As 2020 comes to an end, businesses need to keep in mind three key aspects of PPP loans.

  • As written, the CARES Act ensures that the forgiveness of a PPP loan is excluded from a business’s gross income. However, current guidance from the IRS (Notice 2020-32) is that expenses are not deductible to the extent they are paid with the proceeds that are not includable in gross income. Members of Congress have stated that this was not the intended result of PPP loan forgiveness, but Congress has yet to pass legislation to address this issue. Consult with your tax advisor about how to treat expenses paid for with PPP proceeds.
  • The issue of deductibility raises an additional question regarding the timing of the forgiveness of the PPP loan and what to do if it crosses into a subsequent tax year. It’s very possible that a business could submit an application for forgiveness in the fourth quarter of 2020 based on 2020 expenses and not have a determination regarding forgiveness from the SBA until 2021. There is currently no guidance from the IRS or the SBA on how to report such an issue. Consult with your tax advisor to determine the proper treatment for these expenses on your 2020 and 2021 returns.
  • Proper management of PPP loans has also become a critical issue during transactions. Throughout the pandemic, sellers and buyers have been left to wonder whether the PPP loan should be repaid and what, if any, notifications or approvals were needed – either to the SBA, the lender, or both. The SBA’s newly released guidance on PPP loans and changes of ownership provides some clarity for loan recipients and potential acquirers on how to move forward with their transactions. This guidance should be reviewed carefully as deals progress in the coming weeks and months.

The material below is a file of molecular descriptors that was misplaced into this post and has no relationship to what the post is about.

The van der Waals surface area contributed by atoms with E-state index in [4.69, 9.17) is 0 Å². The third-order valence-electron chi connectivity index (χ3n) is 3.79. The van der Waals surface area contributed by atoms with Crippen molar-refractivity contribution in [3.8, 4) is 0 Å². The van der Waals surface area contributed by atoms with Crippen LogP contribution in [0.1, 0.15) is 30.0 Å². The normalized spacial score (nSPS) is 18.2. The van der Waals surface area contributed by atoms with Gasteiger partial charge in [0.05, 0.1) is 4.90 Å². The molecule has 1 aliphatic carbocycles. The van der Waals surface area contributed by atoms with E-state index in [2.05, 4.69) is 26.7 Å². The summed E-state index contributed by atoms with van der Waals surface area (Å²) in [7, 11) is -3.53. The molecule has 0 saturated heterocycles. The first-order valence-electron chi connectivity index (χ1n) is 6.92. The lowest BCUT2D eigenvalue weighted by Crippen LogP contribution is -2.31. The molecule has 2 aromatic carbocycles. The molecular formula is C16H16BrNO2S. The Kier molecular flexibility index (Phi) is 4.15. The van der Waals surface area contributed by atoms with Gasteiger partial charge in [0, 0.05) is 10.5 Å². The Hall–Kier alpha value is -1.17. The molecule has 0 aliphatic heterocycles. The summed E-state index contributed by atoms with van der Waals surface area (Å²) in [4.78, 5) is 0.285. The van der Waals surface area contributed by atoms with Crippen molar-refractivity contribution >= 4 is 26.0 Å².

Focus on Improving Cash Flow Management

Maintaining adequate cash flow to sustain operations is likely a significant risk for many companies in this COVID-19 economy. However, there are tried-and-true processes that can help minimize business interruption.

  • Understand your customers’ outlooks: You can’t forecast your cash flows accurately without putting thought into the challenges facing your customers. What are their pipelines like? How are their businesses performing?
  • Forecast projects for 2021: How do you make sure that your business will secure cash inflow? Consider trade credit insurance to guarantee some of those receivables in the event your customers are at high risk. Understand your customers and protect yourself.
  • Grow your sales, but cautiously: Don’t overcommit in ways that can leave you profitable on paper with no cash on hand.
  • Controls on spending: Don’t micromanage, but make sure you are in a position to get value out of the money you are spending. If you are cash-tight, work with vendors to arrange favorable terms.
  • Plan ahead: Once you have cash flow analyses for multiple weeks, plan ahead for the weeks you know you will come up short. Build monthly projections and, ultimately, a multi-year business plan. Remember, disruptions must be navigated thoughtfully but they are usually temporary. This too shall pass!

Whether your manufacturing company is still in survival mode or transitioning into recovery, employing these tactics can mitigate the financial impact of the COVID-19 pandemic – and take you one step closer to what’s next.

Visit the KSM COVID-19 Resource Center